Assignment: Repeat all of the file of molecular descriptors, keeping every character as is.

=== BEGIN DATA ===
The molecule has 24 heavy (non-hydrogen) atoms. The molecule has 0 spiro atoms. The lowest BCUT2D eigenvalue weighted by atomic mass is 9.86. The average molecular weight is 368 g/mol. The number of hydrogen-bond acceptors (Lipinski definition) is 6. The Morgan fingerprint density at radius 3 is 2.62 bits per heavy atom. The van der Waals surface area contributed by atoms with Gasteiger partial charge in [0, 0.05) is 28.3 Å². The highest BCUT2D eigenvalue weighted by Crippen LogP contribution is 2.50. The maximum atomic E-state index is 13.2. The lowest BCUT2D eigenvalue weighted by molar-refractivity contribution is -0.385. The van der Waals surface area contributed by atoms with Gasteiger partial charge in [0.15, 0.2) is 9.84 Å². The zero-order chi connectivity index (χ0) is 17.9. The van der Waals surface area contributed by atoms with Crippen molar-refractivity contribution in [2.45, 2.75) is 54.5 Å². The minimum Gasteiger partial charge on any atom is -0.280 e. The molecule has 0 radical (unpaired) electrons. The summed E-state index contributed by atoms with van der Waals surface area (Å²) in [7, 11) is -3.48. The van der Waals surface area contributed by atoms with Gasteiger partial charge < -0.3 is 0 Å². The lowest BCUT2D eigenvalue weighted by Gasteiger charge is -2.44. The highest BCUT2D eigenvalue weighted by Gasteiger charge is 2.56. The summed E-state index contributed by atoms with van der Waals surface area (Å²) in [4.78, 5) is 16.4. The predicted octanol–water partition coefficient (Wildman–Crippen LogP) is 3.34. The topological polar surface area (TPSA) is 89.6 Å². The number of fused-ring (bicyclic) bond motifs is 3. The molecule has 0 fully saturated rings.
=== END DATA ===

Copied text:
The molecule has 24 heavy (non-hydrogen) atoms. The molecule has 0 spiro atoms. The lowest BCUT2D eigenvalue weighted by atomic mass is 9.86. The average molecular weight is 368 g/mol. The number of hydrogen-bond acceptors (Lipinski definition) is 6. The Morgan fingerprint density at radius 3 is 2.62 bits per heavy atom. The van der Waals surface area contributed by atoms with Gasteiger partial charge in [0, 0.05) is 28.3 Å². The highest BCUT2D eigenvalue weighted by Crippen LogP contribution is 2.50. The maximum atomic E-state index is 13.2. The lowest BCUT2D eigenvalue weighted by molar-refractivity contribution is -0.385. The van der Waals surface area contributed by atoms with Gasteiger partial charge in [0.15, 0.2) is 9.84 Å². The zero-order chi connectivity index (χ0) is 17.9. The van der Waals surface area contributed by atoms with Crippen molar-refractivity contribution in [2.45, 2.75) is 54.5 Å². The minimum Gasteiger partial charge on any atom is -0.280 e. The molecule has 0 radical (unpaired) electrons. The summed E-state index contributed by atoms with van der Waals surface area (Å²) in [7, 11) is -3.48. The van der Waals surface area contributed by atoms with Gasteiger partial charge < -0.3 is 0 Å². The lowest BCUT2D eigenvalue weighted by Gasteiger charge is -2.44. The highest BCUT2D eigenvalue weighted by Gasteiger charge is 2.56. The summed E-state index contributed by atoms with van der Waals surface area (Å²) in [4.78, 5) is 16.4. The predicted octanol–water partition coefficient (Wildman–Crippen LogP) is 3.34. The topological polar surface area (TPSA) is 89.6 Å². The number of fused-ring (bicyclic) bond motifs is 3. The molecule has 0 fully saturated rings.